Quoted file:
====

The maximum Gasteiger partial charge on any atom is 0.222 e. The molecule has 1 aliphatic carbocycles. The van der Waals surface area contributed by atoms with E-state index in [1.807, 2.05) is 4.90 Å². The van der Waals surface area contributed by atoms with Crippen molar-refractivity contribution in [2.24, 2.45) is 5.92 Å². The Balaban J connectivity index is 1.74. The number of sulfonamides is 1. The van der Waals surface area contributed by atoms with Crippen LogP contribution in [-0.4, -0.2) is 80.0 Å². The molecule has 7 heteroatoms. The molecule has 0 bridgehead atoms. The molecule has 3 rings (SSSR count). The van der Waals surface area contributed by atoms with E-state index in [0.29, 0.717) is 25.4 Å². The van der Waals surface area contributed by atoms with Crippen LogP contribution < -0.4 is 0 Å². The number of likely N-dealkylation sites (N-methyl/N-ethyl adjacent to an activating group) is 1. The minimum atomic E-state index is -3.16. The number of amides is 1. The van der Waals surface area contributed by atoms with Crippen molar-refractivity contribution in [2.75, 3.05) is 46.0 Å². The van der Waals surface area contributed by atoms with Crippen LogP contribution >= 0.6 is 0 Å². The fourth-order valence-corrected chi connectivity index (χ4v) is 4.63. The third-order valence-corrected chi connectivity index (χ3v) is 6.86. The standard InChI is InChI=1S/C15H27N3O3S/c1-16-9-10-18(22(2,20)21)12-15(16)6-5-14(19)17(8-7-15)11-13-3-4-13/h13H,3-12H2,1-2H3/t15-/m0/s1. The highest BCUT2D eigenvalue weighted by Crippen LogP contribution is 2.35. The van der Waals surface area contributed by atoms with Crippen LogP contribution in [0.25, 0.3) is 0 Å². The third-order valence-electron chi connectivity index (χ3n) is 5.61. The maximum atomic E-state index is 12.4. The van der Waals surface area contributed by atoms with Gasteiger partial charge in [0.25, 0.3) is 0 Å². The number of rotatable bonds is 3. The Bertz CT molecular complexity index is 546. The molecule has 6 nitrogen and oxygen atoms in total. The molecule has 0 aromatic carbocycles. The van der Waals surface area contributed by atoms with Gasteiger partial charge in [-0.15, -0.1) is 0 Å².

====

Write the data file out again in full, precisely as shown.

The maximum Gasteiger partial charge on any atom is 0.222 e. The molecule has 1 aliphatic carbocycles. The van der Waals surface area contributed by atoms with E-state index in [1.807, 2.05) is 4.90 Å². The van der Waals surface area contributed by atoms with Crippen molar-refractivity contribution in [2.24, 2.45) is 5.92 Å². The Balaban J connectivity index is 1.74. The number of sulfonamides is 1. The van der Waals surface area contributed by atoms with Crippen LogP contribution in [-0.4, -0.2) is 80.0 Å². The molecule has 7 heteroatoms. The molecule has 0 bridgehead atoms. The molecule has 3 rings (SSSR count). The van der Waals surface area contributed by atoms with E-state index in [0.29, 0.717) is 25.4 Å². The van der Waals surface area contributed by atoms with Crippen LogP contribution < -0.4 is 0 Å². The number of likely N-dealkylation sites (N-methyl/N-ethyl adjacent to an activating group) is 1. The minimum atomic E-state index is -3.16. The number of amides is 1. The van der Waals surface area contributed by atoms with Crippen molar-refractivity contribution in [2.75, 3.05) is 46.0 Å². The van der Waals surface area contributed by atoms with Crippen LogP contribution >= 0.6 is 0 Å². The fourth-order valence-corrected chi connectivity index (χ4v) is 4.63. The third-order valence-corrected chi connectivity index (χ3v) is 6.86. The standard InChI is InChI=1S/C15H27N3O3S/c1-16-9-10-18(22(2,20)21)12-15(16)6-5-14(19)17(8-7-15)11-13-3-4-13/h13H,3-12H2,1-2H3/t15-/m0/s1. The highest BCUT2D eigenvalue weighted by Crippen LogP contribution is 2.35. The van der Waals surface area contributed by atoms with Crippen LogP contribution in [0.25, 0.3) is 0 Å². The third-order valence-electron chi connectivity index (χ3n) is 5.61. The maximum atomic E-state index is 12.4. The van der Waals surface area contributed by atoms with Gasteiger partial charge in [0.25, 0.3) is 0 Å². The number of rotatable bonds is 3. The Bertz CT molecular complexity index is 546. The molecule has 6 nitrogen and oxygen atoms in total. The molecule has 0 aromatic carbocycles. The van der Waals surface area contributed by atoms with Gasteiger partial charge in [-0.15, -0.1) is 0 Å².